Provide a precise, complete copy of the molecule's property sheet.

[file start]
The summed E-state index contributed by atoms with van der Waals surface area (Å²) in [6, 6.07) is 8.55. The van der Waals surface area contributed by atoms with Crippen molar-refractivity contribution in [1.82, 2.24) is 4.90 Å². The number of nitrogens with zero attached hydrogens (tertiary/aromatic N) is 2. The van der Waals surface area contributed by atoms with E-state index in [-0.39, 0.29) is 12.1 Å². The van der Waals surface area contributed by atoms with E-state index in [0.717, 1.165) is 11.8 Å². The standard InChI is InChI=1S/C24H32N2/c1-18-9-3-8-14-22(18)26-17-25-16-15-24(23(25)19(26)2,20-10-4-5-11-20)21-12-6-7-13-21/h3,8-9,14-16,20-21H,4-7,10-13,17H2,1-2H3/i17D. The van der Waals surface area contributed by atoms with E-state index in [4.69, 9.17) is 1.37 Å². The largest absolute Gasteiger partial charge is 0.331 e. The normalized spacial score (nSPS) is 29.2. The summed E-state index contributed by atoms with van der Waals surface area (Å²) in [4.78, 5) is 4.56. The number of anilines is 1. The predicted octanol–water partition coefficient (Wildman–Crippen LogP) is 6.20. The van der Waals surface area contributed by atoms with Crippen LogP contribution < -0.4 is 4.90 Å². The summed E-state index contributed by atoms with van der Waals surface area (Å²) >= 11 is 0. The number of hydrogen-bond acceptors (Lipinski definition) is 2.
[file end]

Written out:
The summed E-state index contributed by atoms with van der Waals surface area (Å²) in [6, 6.07) is 8.55. The van der Waals surface area contributed by atoms with Crippen molar-refractivity contribution in [1.82, 2.24) is 4.90 Å². The number of nitrogens with zero attached hydrogens (tertiary/aromatic N) is 2. The van der Waals surface area contributed by atoms with E-state index in [-0.39, 0.29) is 12.1 Å². The van der Waals surface area contributed by atoms with E-state index in [0.717, 1.165) is 11.8 Å². The standard InChI is InChI=1S/C24H32N2/c1-18-9-3-8-14-22(18)26-17-25-16-15-24(23(25)19(26)2,20-10-4-5-11-20)21-12-6-7-13-21/h3,8-9,14-16,20-21H,4-7,10-13,17H2,1-2H3/i17D. The van der Waals surface area contributed by atoms with E-state index in [4.69, 9.17) is 1.37 Å². The largest absolute Gasteiger partial charge is 0.331 e. The normalized spacial score (nSPS) is 29.2. The summed E-state index contributed by atoms with van der Waals surface area (Å²) in [4.78, 5) is 4.56. The number of anilines is 1. The predicted octanol–water partition coefficient (Wildman–Crippen LogP) is 6.20. The van der Waals surface area contributed by atoms with Crippen LogP contribution < -0.4 is 4.90 Å². The summed E-state index contributed by atoms with van der Waals surface area (Å²) >= 11 is 0. The number of hydrogen-bond acceptors (Lipinski definition) is 2.